In English, many things are named after a particular country – but have you ever wondered what those things are called in those countries?
- Adam had chosen a jackknife rather than a fixed blade.
- Pen clips, protractors, and jackknives have left hacked shapes to tell people how dull it all was when they sat here.
- With a jackknife, he whittled a point on a thin green stick pulled from a maple branch.
- The shorter girl snarled her frustration and lunged after him with her jackknife, tearing a horizontal gash in his right pant leg.
- I ducked down in onto my hands and knees, and right before my eyes, I saw the jackknife that Todd was carrying discarded on the ground, it was tremendously shiny, and glittered in the company of a red handle.
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- A semi-tractor and trailer jackknifed coming down the icy hill on Northeast North Woodinville Way at about the 14500 block.
- The snow came down in handfuls and cars jackknifed to the left and right of us as we drove east on unplowed streets.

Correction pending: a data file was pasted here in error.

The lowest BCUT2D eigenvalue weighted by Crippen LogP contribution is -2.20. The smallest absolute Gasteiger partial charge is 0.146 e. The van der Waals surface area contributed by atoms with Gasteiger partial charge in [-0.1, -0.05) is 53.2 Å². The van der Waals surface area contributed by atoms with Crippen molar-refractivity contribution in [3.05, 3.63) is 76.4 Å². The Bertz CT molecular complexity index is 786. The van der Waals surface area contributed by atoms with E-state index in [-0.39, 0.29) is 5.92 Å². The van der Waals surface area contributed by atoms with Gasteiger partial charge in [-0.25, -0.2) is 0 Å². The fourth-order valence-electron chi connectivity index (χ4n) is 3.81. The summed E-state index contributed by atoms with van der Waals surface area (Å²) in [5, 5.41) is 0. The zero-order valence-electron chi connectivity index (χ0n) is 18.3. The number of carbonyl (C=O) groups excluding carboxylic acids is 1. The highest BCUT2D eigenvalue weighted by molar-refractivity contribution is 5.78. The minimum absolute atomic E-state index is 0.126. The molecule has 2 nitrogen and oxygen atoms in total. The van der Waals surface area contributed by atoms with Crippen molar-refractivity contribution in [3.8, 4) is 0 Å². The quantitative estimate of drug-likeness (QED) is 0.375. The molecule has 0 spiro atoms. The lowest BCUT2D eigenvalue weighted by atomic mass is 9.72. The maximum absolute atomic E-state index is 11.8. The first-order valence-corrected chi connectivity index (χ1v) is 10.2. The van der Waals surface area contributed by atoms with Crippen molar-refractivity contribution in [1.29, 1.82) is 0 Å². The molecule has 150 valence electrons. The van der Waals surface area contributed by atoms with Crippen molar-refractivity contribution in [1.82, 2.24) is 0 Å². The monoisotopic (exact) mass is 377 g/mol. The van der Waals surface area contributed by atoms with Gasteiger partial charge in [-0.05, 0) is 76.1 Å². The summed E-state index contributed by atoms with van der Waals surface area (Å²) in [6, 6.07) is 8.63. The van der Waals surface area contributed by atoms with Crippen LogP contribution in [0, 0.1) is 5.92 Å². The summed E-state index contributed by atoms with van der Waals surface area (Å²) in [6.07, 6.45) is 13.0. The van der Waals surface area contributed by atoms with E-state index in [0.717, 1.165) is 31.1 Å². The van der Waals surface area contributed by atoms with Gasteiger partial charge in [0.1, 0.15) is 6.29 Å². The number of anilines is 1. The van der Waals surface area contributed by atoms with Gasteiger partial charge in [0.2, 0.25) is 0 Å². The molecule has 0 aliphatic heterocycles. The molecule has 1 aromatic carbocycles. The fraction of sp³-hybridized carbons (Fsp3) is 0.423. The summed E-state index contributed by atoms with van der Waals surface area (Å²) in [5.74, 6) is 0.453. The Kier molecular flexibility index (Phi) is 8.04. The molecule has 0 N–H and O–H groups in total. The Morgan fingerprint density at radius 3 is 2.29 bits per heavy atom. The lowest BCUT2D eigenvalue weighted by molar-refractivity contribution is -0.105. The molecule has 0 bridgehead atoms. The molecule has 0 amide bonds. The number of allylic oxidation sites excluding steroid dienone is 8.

- Similarly, neither of the two units will be damaged if the trailer jackknifes with respect to the tractor.
- Mr William tried to slow down by pumping his brakes but the vehicle jackknifed in the road while trying to avoid Mr Utting.
- A double-semi had jackknifed, neatly shutting down four lanes.
English has borrowed many of the following foreign expressions of parting, so you’ve probably encountered some of these ways to say goodbye in other languages.
Many words formed by the addition of the suffix –ster are now obsolete - which ones are due a resurgence?
As their breed names often attest, dogs are a truly international bunch. Let’s take a look at 12 different dog breed names and their backstories.